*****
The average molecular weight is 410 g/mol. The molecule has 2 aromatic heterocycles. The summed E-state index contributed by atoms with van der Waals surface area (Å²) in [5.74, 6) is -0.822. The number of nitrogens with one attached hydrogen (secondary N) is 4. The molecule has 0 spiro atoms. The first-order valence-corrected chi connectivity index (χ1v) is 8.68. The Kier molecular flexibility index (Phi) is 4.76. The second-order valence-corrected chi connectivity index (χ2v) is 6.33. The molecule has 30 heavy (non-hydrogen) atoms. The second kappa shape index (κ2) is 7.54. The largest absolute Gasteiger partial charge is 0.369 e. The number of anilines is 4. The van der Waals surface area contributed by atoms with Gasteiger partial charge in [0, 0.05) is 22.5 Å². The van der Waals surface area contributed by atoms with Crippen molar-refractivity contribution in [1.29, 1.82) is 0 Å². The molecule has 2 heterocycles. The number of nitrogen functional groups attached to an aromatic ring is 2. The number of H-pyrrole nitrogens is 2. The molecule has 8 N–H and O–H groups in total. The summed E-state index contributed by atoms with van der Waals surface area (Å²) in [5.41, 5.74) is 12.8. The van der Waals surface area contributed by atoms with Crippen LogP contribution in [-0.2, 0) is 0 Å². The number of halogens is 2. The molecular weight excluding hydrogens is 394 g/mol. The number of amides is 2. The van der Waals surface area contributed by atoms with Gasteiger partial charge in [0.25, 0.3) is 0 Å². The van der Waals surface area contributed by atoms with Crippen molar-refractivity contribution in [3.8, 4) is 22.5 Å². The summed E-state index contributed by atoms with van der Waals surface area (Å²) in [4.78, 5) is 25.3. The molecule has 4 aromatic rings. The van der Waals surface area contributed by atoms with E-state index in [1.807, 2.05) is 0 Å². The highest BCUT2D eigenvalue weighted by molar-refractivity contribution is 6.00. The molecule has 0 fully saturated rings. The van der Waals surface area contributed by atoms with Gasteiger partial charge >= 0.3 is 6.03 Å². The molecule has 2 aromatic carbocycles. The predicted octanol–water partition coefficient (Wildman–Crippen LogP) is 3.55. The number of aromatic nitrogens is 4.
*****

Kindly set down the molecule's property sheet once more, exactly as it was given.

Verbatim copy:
The average molecular weight is 410 g/mol. The molecule has 2 aromatic heterocycles. The summed E-state index contributed by atoms with van der Waals surface area (Å²) in [5.74, 6) is -0.822. The number of nitrogens with one attached hydrogen (secondary N) is 4. The molecule has 0 spiro atoms. The first-order valence-corrected chi connectivity index (χ1v) is 8.68. The Kier molecular flexibility index (Phi) is 4.76. The second-order valence-corrected chi connectivity index (χ2v) is 6.33. The molecule has 30 heavy (non-hydrogen) atoms. The second kappa shape index (κ2) is 7.54. The largest absolute Gasteiger partial charge is 0.369 e. The number of anilines is 4. The van der Waals surface area contributed by atoms with Gasteiger partial charge in [0, 0.05) is 22.5 Å². The van der Waals surface area contributed by atoms with Crippen molar-refractivity contribution in [1.29, 1.82) is 0 Å². The molecule has 2 heterocycles. The number of nitrogen functional groups attached to an aromatic ring is 2. The number of H-pyrrole nitrogens is 2. The molecule has 8 N–H and O–H groups in total. The summed E-state index contributed by atoms with van der Waals surface area (Å²) in [5.41, 5.74) is 12.8. The van der Waals surface area contributed by atoms with Crippen LogP contribution in [-0.2, 0) is 0 Å². The number of halogens is 2. The molecular weight excluding hydrogens is 394 g/mol. The number of amides is 2. The van der Waals surface area contributed by atoms with Gasteiger partial charge in [0.25, 0.3) is 0 Å². The van der Waals surface area contributed by atoms with Crippen molar-refractivity contribution in [3.8, 4) is 22.5 Å². The summed E-state index contributed by atoms with van der Waals surface area (Å²) in [4.78, 5) is 25.3. The molecule has 4 aromatic rings. The van der Waals surface area contributed by atoms with E-state index in [1.807, 2.05) is 0 Å². The highest BCUT2D eigenvalue weighted by molar-refractivity contribution is 6.00. The molecule has 0 fully saturated rings. The van der Waals surface area contributed by atoms with Gasteiger partial charge >= 0.3 is 6.03 Å². The molecule has 2 aromatic carbocycles. The predicted octanol–water partition coefficient (Wildman–Crippen LogP) is 3.55. The number of aromatic nitrogens is 4.